“It’s going well,” he said. “Having some fun in the middle of preseason. Preseason can be known for just straight running and stuff like that. To have some fun like this, brings the team together well.”
Dasher said the events typically last for 90 minutes and it’s continuous except when they change up the game modes. He has nearly 10 different game modes teams can use, adding a bit more fun to it, instead of “just running around and shooting each other, because that can get old quick.”
They do simple birthday parties, team building events and community events. On Sept. 8, his company will be part of a “Guns & Hoses Nerf Wars,” put on by the Riverside police and fire departments. It’s an event for the community and will be held from 6 to 7:30 p.m. at Bob Kenney Field in Riverside. It’s open to children ages 7 to 14 from Delanco, Delran and Riverside.
The event is now at capacity, Riverside police said in a Facebook post Thursday morning, but registration is still open for those who want be placed on a wait list.
“We believe this is a great event to support a local young entrepreneur, and a very unique opportunity for local youth to get to know their local police officers by playing a game alongside of them,” Riverside Township police Capt. H. David Jaensch said.
“We are definitely really excited for this Riverside event,” said Dasher, who said he can handle up to four fields at a time. “We’re pulling out all the stops. We’re going to be running three fields and one unique field and that’ll be called the gauntlet, it’s similar to the American Gladiator competition except we modified it for Nerf.
“We provide everything. Our slogan is you provide the warriors and we provide the rest, and that’s completely true.”
Austin credits “100 percent” of his business knowledge and entrepreneurial spirit to his father Eric and says “he’s taught me everything I know.” His dad is the owner and host of a touring game show called Brain Wash Game Show, which travels to school assemblies, family fun nights, corporate gatherings, cruise ships and other places.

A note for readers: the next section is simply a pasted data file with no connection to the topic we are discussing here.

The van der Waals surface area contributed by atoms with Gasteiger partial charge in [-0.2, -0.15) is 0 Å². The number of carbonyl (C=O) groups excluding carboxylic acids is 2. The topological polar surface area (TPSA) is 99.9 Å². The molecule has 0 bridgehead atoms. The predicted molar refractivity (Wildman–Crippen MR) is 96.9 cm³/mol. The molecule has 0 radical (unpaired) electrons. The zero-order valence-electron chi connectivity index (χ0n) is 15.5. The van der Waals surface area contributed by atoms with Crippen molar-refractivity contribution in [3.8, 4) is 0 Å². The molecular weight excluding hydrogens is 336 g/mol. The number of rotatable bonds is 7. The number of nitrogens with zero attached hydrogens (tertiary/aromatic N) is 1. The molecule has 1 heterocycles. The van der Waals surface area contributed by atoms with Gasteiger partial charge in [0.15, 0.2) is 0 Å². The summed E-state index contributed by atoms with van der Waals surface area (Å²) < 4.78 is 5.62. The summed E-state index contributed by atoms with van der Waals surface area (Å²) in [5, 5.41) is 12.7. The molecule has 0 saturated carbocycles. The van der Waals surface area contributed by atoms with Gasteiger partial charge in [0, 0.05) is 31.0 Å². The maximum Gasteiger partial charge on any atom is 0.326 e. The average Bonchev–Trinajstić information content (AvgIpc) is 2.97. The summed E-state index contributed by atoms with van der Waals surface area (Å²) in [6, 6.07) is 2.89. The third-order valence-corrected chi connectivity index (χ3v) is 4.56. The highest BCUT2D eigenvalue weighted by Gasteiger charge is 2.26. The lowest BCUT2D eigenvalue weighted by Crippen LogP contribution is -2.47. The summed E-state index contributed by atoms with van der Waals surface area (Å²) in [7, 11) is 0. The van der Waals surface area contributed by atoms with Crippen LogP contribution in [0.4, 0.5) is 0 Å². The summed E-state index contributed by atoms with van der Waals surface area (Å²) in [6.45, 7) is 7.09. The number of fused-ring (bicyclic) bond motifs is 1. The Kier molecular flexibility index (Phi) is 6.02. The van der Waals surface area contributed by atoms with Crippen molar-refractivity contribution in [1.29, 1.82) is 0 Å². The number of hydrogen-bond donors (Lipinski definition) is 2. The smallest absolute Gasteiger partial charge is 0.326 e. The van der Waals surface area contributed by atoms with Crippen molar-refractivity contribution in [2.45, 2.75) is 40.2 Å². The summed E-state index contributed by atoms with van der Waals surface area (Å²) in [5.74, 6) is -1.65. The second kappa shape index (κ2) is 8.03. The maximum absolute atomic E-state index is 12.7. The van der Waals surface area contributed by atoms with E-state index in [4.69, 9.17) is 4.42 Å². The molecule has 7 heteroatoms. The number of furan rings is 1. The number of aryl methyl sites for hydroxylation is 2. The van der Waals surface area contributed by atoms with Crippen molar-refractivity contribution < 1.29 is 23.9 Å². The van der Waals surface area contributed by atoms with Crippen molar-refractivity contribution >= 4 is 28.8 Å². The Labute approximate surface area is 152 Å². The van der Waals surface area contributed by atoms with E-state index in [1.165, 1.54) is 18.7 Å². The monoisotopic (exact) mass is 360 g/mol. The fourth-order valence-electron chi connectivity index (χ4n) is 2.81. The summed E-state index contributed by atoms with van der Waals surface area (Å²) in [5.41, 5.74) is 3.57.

“They (his family) always help me with everything, so it’s just natural that we’re all here to help,” Eric Dasher said.
He said after he showed his son the item on Facebook about the church event, they put together a business plan, began ordering equipment, worked up a marketing plan using Facebook posts “and it just took off.”
Dasher also has been doing shows for his dad recently, then does Nerf Wars on the weekends. He’ll take advantage of the school-to-work program this year, which means he’ll go to school half days so he can come home and work on both businesses, mostly Nerf Wars. The average cost of his Nerf Wars events are about $350.
Dasher’s mother, a teacher, manned the table at the Cinnaminson soccer team’s event. She also helps to carry things and set things up where needed.
“I am so proud of him,” Bonnie Dasher said. “He’s got so many accomplishments under his belt at such a young age.”
Information from: Courier-Post (Cherry Hill, N.J.), http://www.courierpostonline.com/